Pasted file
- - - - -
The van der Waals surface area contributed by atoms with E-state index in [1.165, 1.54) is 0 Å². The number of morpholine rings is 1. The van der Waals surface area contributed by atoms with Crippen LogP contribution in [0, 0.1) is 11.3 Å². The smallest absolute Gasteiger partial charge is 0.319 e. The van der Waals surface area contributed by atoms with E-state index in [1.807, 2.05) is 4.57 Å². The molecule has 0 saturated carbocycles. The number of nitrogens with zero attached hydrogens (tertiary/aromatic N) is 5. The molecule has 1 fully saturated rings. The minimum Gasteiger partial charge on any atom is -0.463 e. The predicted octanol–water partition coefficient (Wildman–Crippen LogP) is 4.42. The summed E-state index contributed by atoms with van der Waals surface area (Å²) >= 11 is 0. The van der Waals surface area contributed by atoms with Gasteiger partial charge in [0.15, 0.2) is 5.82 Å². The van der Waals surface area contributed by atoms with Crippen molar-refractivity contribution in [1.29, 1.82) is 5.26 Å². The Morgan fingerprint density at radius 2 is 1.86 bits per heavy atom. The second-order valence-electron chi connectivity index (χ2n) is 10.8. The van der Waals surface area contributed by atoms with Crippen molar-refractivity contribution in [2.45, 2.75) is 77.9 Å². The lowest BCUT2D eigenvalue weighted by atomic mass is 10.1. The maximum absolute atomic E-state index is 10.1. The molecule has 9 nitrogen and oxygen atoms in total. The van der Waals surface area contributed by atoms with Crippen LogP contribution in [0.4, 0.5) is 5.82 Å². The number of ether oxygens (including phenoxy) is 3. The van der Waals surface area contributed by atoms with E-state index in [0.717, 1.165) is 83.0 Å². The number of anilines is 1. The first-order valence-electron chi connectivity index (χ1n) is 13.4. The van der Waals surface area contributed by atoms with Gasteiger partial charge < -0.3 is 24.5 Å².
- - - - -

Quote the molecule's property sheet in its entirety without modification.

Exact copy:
The van der Waals surface area contributed by atoms with E-state index in [1.165, 1.54) is 0 Å². The number of morpholine rings is 1. The van der Waals surface area contributed by atoms with Crippen LogP contribution in [0, 0.1) is 11.3 Å². The smallest absolute Gasteiger partial charge is 0.319 e. The van der Waals surface area contributed by atoms with E-state index in [1.807, 2.05) is 4.57 Å². The molecule has 0 saturated carbocycles. The number of nitrogens with zero attached hydrogens (tertiary/aromatic N) is 5. The molecule has 1 fully saturated rings. The minimum Gasteiger partial charge on any atom is -0.463 e. The predicted octanol–water partition coefficient (Wildman–Crippen LogP) is 4.42. The summed E-state index contributed by atoms with van der Waals surface area (Å²) >= 11 is 0. The van der Waals surface area contributed by atoms with Gasteiger partial charge in [0.15, 0.2) is 5.82 Å². The van der Waals surface area contributed by atoms with Crippen molar-refractivity contribution in [1.29, 1.82) is 5.26 Å². The Morgan fingerprint density at radius 2 is 1.86 bits per heavy atom. The second-order valence-electron chi connectivity index (χ2n) is 10.8. The van der Waals surface area contributed by atoms with Crippen molar-refractivity contribution in [2.45, 2.75) is 77.9 Å². The lowest BCUT2D eigenvalue weighted by atomic mass is 10.1. The maximum absolute atomic E-state index is 10.1. The molecule has 9 nitrogen and oxygen atoms in total. The van der Waals surface area contributed by atoms with Crippen LogP contribution in [0.4, 0.5) is 5.82 Å². The number of ether oxygens (including phenoxy) is 3. The van der Waals surface area contributed by atoms with E-state index in [0.717, 1.165) is 83.0 Å². The number of anilines is 1. The first-order valence-electron chi connectivity index (χ1n) is 13.4. The van der Waals surface area contributed by atoms with Gasteiger partial charge < -0.3 is 24.5 Å².